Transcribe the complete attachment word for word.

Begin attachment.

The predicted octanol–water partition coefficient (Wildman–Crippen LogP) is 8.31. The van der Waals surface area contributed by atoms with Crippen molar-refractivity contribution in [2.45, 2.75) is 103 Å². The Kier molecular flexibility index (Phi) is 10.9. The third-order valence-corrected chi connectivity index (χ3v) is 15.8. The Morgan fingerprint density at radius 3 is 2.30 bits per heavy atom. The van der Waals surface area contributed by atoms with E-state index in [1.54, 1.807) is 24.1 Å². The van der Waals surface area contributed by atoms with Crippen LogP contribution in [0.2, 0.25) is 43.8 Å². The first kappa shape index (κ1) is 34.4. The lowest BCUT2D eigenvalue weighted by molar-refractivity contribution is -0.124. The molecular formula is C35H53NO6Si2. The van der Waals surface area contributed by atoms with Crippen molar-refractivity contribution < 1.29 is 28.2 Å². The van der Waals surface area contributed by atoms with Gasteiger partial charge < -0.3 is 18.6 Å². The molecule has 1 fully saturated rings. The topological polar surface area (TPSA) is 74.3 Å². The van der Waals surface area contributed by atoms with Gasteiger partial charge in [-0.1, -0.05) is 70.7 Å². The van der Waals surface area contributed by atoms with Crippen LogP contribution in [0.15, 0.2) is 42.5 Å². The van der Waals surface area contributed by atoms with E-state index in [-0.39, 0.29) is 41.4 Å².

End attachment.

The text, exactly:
The predicted octanol–water partition coefficient (Wildman–Crippen LogP) is 8.31. The van der Waals surface area contributed by atoms with Crippen molar-refractivity contribution in [2.45, 2.75) is 103 Å². The Kier molecular flexibility index (Phi) is 10.9. The third-order valence-corrected chi connectivity index (χ3v) is 15.8. The Morgan fingerprint density at radius 3 is 2.30 bits per heavy atom. The van der Waals surface area contributed by atoms with E-state index in [1.54, 1.807) is 24.1 Å². The van der Waals surface area contributed by atoms with Crippen LogP contribution in [0.2, 0.25) is 43.8 Å². The first kappa shape index (κ1) is 34.4. The lowest BCUT2D eigenvalue weighted by molar-refractivity contribution is -0.124. The molecular formula is C35H53NO6Si2. The van der Waals surface area contributed by atoms with Crippen molar-refractivity contribution < 1.29 is 28.2 Å². The van der Waals surface area contributed by atoms with Gasteiger partial charge < -0.3 is 18.6 Å². The molecule has 1 fully saturated rings. The topological polar surface area (TPSA) is 74.3 Å². The van der Waals surface area contributed by atoms with Gasteiger partial charge in [-0.1, -0.05) is 70.7 Å². The van der Waals surface area contributed by atoms with Crippen LogP contribution in [0.15, 0.2) is 42.5 Å². The van der Waals surface area contributed by atoms with E-state index in [-0.39, 0.29) is 41.4 Å².